-By Labisha Uprety
This article was originally published in The Himalayan Times on 30 August 2015.
For those of us do not own private modes of transport, Nepal Yatayat has more than proven its mettle in providing a generally reliable form of transportation. Now barring the over-the-top enthusiasm of most Yatayat conductors to compete with Auschwitz’s guards when it comes to stuffing people into cramped spaces, and the frequent groping and leering by middleaged uncles, the Yatayat has become a generic trademark for public buses in the capital.
But in more recent times, one scenario in the public vehicle scene has become increasingly common. Though women haggled for reserved seats previously, their pleas usually fell on deaf ears. Now however, the Metropolitan Traffic Police is bent on flexing its macho muscles and frequently runs random checks on buses and other public vehicles to see whether women are getting to use reserved seats or not. Men are harangued and shoved if found to be using the ‘mahila’ seat and ordered to ‘chivalrously’ give it up for women standing by. Now as a woman, one would assume that I am happy that these checks are happening and that I get to capture these seats once in a while, while also being saved from further harassment on the vehicle. Not quite.
It is interesting to examine the category in which women are being placed when provided with reservation on public vehicles. The Motor Vehicles and Transport Management Act, 2049 (1993) of Nepal under sub-section 107, Reservation of Seats, states that “It shall be the duty of the owner or manager of a passenger heavy motor vehicle operating the transport service on a local route to reserve four seats for the disabled and two seats for female passengers in that vehicle”. An additional category is one seat for those above 60 years of age. The categorisation itself is telling. If this is an attempt by the state to offer safer travel to women, why is the same courtesy of shoving young people out of these seats rarely extended to the elderly and the differently abled? I am yet to see the police asking people to give up seats reserved for the infirm. In what has become the worst consequence of the mahila seat, young women are frequently seen ordering grey haired gentlemen and young children from their seats. I am no new witness to teenagers and 20 year-old’s snapping at old men. I have had one too many encounters when much older people hastily vacate seats at the sight of a female and even upon persistence that they could very much stay put, they stand up huffing and berate the conductor for their misery.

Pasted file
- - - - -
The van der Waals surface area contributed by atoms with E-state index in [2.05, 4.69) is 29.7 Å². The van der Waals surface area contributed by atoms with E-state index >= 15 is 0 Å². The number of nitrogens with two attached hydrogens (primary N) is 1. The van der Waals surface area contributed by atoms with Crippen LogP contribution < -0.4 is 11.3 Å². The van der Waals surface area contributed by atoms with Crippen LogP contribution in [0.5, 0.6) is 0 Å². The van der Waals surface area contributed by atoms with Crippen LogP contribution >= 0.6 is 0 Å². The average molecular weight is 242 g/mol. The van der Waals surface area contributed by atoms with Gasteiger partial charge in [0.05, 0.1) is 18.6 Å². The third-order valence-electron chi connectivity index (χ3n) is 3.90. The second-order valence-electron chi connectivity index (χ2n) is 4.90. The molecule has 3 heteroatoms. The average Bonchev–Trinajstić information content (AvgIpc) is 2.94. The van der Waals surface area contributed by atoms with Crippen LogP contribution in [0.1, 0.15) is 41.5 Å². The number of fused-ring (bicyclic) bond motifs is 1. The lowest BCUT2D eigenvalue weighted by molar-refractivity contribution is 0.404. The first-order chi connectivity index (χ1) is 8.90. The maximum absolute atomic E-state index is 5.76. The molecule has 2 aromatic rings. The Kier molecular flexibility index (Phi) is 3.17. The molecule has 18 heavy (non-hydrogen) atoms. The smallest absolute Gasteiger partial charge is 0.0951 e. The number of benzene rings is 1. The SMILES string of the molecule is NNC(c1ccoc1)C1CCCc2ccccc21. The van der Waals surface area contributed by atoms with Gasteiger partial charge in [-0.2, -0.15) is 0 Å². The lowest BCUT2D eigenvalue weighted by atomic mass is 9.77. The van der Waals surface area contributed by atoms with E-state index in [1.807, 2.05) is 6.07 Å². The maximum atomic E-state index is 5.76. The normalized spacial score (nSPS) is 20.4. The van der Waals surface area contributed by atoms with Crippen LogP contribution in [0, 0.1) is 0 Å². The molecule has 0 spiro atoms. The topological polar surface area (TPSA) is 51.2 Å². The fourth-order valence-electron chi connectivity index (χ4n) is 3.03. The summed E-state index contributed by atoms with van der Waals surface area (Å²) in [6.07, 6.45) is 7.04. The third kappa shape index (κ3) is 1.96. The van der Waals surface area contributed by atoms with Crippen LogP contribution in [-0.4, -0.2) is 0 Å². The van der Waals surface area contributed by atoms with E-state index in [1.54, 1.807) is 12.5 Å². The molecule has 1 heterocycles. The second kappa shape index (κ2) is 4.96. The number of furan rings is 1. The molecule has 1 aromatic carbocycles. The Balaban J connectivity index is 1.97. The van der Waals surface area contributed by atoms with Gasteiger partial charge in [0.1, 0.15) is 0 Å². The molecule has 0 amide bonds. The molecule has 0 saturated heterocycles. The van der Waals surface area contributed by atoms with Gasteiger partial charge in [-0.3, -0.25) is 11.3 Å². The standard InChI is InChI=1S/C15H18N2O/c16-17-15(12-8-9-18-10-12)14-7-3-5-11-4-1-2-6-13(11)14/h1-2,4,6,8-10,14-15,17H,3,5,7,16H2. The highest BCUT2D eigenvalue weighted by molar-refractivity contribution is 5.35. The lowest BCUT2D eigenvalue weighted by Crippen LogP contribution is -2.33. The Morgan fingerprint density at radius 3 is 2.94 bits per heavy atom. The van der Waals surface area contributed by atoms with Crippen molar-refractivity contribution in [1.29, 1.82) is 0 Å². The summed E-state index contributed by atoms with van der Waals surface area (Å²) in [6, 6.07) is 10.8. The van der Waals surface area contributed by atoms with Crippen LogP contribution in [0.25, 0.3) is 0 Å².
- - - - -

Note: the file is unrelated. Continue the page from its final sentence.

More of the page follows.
An explanation that is frequently given in defense of reserved seats for women is that they lessen occurrences of sexual harassment in public vehicles. Of course on crowded buses, with women standing, it is much easier for predators. In a 2013 World Bank report titled ‘Gender and Public Transport’, 33 per cent of women reported personal insecurity as one of the biggest problems when travelling in a public vehicle in Nepal; this being inclusive but not limited to “fear of pickpockets, personal injury as well as various forms of sexual harassment”. But is reserving four seats to be the end of this? Sexual harassment is as prevalent when a woman sits down as it is when she is standing. Numerous close acquaintances recount stories of horror of men putting their hands from between seat cracks to caress them. And which female is novice to the junk-rub on the shoulder when seated, really? Reservation of such kind is short-sighted and attempts to hide the problem from sight rather than address key issues. The point is not that one should be forced to give up seats for women or the elderly, rather one should be educated in a manner to give up seats for those who need it more than them. Women should not be excluded from this line of thought. They should also willingly give up seats for the pregnant, the old and infirm, the differently-abled and parents carrying small children.
In January 2015, Bagmati Transport Entrepreneurs Association came up with a women-only minibus service on the Kalanki-Balkot route to help curb incidences of sexual harassment against woman. While a novel idea in the country, the providers of the service have themselves claimed to be at a loss of what was to be done if women were travelling with their male companions. India too established a women-only bus service from Noida to Meerut following its well publicised lack of women’s security in public vehicles but have employed means such as trying to hire all-female transport teams (except the driver until yet) and installing ‘panic buttons’ and vehicle tracking systems to alert officials of misconduct. The attempt by Nepal thus seems half-hearted at best. The previously mentioned report states that revising infrastructure for public vehicles and making them more spacious and removing reservation criteria for women alone and instead allowing parents with children and the pregnant more comfort in travelling along with the general public should be the long term vision rather than the present ‘solution’. Such quotas only work in increasing the general air of mistrust between the sexes and do little good, if any.
Labisha Uprety is Communications and Development Assistant at Samriddhi, The Prosperity Foundation.